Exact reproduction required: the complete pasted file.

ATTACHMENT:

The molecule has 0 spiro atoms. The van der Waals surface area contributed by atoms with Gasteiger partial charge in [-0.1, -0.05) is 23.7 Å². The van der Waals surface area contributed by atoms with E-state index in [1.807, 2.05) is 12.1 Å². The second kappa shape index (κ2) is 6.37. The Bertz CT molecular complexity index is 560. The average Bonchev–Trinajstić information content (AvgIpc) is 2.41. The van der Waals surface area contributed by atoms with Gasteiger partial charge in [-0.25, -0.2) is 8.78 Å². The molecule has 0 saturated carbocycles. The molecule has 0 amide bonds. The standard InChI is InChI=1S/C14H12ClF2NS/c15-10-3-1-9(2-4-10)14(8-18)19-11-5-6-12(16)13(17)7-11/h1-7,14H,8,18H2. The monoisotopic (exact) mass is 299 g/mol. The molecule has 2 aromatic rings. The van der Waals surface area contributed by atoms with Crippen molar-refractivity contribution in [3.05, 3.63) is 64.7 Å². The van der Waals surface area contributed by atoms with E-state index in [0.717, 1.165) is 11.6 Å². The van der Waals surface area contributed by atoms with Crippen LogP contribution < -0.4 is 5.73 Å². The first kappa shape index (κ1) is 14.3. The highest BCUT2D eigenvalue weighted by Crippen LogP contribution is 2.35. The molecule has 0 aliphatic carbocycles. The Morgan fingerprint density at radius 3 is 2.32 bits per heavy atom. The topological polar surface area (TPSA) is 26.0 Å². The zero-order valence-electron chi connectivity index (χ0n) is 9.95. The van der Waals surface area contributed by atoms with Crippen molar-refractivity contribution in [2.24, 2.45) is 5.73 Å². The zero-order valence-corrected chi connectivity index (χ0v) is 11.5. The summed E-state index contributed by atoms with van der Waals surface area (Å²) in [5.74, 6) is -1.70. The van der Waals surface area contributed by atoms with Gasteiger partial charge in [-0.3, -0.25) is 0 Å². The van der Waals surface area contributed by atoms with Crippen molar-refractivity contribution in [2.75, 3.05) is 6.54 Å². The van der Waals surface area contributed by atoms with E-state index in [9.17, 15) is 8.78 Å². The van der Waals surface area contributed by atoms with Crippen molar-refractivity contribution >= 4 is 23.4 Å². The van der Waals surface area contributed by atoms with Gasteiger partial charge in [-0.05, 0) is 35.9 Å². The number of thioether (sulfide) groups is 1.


The molecule has 0 spiro atoms. The van der Waals surface area contributed by atoms with Gasteiger partial charge in [-0.1, -0.05) is 23.7 Å². The van der Waals surface area contributed by atoms with E-state index in [1.807, 2.05) is 12.1 Å². The second kappa shape index (κ2) is 6.37. The Bertz CT molecular complexity index is 560. The average Bonchev–Trinajstić information content (AvgIpc) is 2.41. The van der Waals surface area contributed by atoms with Gasteiger partial charge in [-0.25, -0.2) is 8.78 Å². The molecule has 0 saturated carbocycles. The molecule has 0 amide bonds. The standard InChI is InChI=1S/C14H12ClF2NS/c15-10-3-1-9(2-4-10)14(8-18)19-11-5-6-12(16)13(17)7-11/h1-7,14H,8,18H2. The monoisotopic (exact) mass is 299 g/mol. The molecule has 2 aromatic rings. The van der Waals surface area contributed by atoms with Crippen molar-refractivity contribution in [3.05, 3.63) is 64.7 Å². The van der Waals surface area contributed by atoms with E-state index in [0.717, 1.165) is 11.6 Å². The van der Waals surface area contributed by atoms with Crippen LogP contribution < -0.4 is 5.73 Å². The first kappa shape index (κ1) is 14.3. The highest BCUT2D eigenvalue weighted by Crippen LogP contribution is 2.35. The molecule has 0 aliphatic carbocycles. The Morgan fingerprint density at radius 3 is 2.32 bits per heavy atom. The topological polar surface area (TPSA) is 26.0 Å². The zero-order valence-electron chi connectivity index (χ0n) is 9.95. The van der Waals surface area contributed by atoms with Crippen molar-refractivity contribution in [2.24, 2.45) is 5.73 Å². The zero-order valence-corrected chi connectivity index (χ0v) is 11.5. The summed E-state index contributed by atoms with van der Waals surface area (Å²) in [5.74, 6) is -1.70. The van der Waals surface area contributed by atoms with Gasteiger partial charge in [-0.3, -0.25) is 0 Å². The van der Waals surface area contributed by atoms with Crippen molar-refractivity contribution in [2.75, 3.05) is 6.54 Å². The van der Waals surface area contributed by atoms with E-state index in [9.17, 15) is 8.78 Å². The van der Waals surface area contributed by atoms with Crippen molar-refractivity contribution >= 4 is 23.4 Å². The van der Waals surface area contributed by atoms with Gasteiger partial charge in [-0.05, 0) is 35.9 Å². The number of thioether (sulfide) groups is 1.